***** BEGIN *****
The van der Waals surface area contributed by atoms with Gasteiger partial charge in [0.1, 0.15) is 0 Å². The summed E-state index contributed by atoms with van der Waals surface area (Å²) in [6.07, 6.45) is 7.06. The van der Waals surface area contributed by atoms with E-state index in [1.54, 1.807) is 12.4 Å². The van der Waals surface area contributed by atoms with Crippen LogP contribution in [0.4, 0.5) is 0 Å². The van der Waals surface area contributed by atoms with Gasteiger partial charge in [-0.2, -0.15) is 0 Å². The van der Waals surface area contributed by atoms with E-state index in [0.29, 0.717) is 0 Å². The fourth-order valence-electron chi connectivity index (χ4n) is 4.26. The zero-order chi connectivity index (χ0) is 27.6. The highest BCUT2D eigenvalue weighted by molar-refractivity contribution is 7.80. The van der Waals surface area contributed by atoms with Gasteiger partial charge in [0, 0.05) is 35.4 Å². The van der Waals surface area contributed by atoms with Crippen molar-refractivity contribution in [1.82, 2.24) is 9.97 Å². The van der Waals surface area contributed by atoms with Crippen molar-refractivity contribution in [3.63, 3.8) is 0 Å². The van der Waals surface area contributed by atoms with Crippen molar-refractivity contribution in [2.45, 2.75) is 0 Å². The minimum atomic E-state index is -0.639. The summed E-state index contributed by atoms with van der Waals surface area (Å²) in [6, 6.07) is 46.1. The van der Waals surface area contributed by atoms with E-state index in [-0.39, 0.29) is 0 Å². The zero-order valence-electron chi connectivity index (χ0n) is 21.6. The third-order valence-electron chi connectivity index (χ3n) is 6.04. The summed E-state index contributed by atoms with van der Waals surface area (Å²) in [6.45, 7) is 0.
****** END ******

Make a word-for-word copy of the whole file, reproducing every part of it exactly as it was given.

The van der Waals surface area contributed by atoms with Gasteiger partial charge in [0.1, 0.15) is 0 Å². The summed E-state index contributed by atoms with van der Waals surface area (Å²) in [6.07, 6.45) is 7.06. The van der Waals surface area contributed by atoms with E-state index in [1.54, 1.807) is 12.4 Å². The van der Waals surface area contributed by atoms with Crippen LogP contribution in [0.4, 0.5) is 0 Å². The van der Waals surface area contributed by atoms with Gasteiger partial charge in [-0.2, -0.15) is 0 Å². The van der Waals surface area contributed by atoms with E-state index in [0.29, 0.717) is 0 Å². The fourth-order valence-electron chi connectivity index (χ4n) is 4.26. The zero-order chi connectivity index (χ0) is 27.6. The highest BCUT2D eigenvalue weighted by molar-refractivity contribution is 7.80. The van der Waals surface area contributed by atoms with Gasteiger partial charge in [0, 0.05) is 35.4 Å². The van der Waals surface area contributed by atoms with Crippen molar-refractivity contribution in [1.82, 2.24) is 9.97 Å². The van der Waals surface area contributed by atoms with Crippen molar-refractivity contribution in [3.63, 3.8) is 0 Å². The van der Waals surface area contributed by atoms with Crippen molar-refractivity contribution in [2.45, 2.75) is 0 Å². The minimum atomic E-state index is -0.639. The summed E-state index contributed by atoms with van der Waals surface area (Å²) in [6, 6.07) is 46.1. The van der Waals surface area contributed by atoms with E-state index in [-0.39, 0.29) is 0 Å². The zero-order valence-electron chi connectivity index (χ0n) is 21.6. The third-order valence-electron chi connectivity index (χ3n) is 6.04. The summed E-state index contributed by atoms with van der Waals surface area (Å²) in [6.45, 7) is 0.